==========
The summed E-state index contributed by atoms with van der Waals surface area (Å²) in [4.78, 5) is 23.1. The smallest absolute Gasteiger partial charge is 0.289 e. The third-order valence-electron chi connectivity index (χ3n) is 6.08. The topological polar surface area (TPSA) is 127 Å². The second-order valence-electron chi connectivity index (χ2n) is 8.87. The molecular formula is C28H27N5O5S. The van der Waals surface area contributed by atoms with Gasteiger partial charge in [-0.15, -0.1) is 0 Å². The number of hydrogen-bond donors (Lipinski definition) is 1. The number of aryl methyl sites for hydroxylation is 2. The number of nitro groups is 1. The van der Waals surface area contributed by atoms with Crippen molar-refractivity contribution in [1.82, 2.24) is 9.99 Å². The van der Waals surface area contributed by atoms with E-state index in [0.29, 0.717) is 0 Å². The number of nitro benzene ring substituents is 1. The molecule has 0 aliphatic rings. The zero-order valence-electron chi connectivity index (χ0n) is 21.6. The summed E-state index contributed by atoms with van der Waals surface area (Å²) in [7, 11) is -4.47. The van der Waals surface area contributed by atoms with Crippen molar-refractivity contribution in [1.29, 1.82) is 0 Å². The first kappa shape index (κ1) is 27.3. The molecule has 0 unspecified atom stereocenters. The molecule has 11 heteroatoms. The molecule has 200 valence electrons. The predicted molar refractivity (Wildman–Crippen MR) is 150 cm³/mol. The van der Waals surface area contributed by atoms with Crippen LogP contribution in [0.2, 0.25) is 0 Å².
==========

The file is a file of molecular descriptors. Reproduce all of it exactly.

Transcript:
The summed E-state index contributed by atoms with van der Waals surface area (Å²) in [4.78, 5) is 23.1. The smallest absolute Gasteiger partial charge is 0.289 e. The third-order valence-electron chi connectivity index (χ3n) is 6.08. The topological polar surface area (TPSA) is 127 Å². The second-order valence-electron chi connectivity index (χ2n) is 8.87. The molecular formula is C28H27N5O5S. The van der Waals surface area contributed by atoms with Gasteiger partial charge in [-0.15, -0.1) is 0 Å². The number of hydrogen-bond donors (Lipinski definition) is 1. The number of aryl methyl sites for hydroxylation is 2. The number of nitro groups is 1. The van der Waals surface area contributed by atoms with Crippen molar-refractivity contribution in [1.82, 2.24) is 9.99 Å². The van der Waals surface area contributed by atoms with E-state index in [0.29, 0.717) is 0 Å². The number of nitro benzene ring substituents is 1. The molecule has 0 aliphatic rings. The zero-order valence-electron chi connectivity index (χ0n) is 21.6. The summed E-state index contributed by atoms with van der Waals surface area (Å²) in [7, 11) is -4.47. The van der Waals surface area contributed by atoms with Crippen molar-refractivity contribution in [1.29, 1.82) is 0 Å². The first kappa shape index (κ1) is 27.3. The molecule has 0 unspecified atom stereocenters. The molecule has 11 heteroatoms. The molecule has 200 valence electrons. The predicted molar refractivity (Wildman–Crippen MR) is 150 cm³/mol. The van der Waals surface area contributed by atoms with Crippen LogP contribution in [0.2, 0.25) is 0 Å².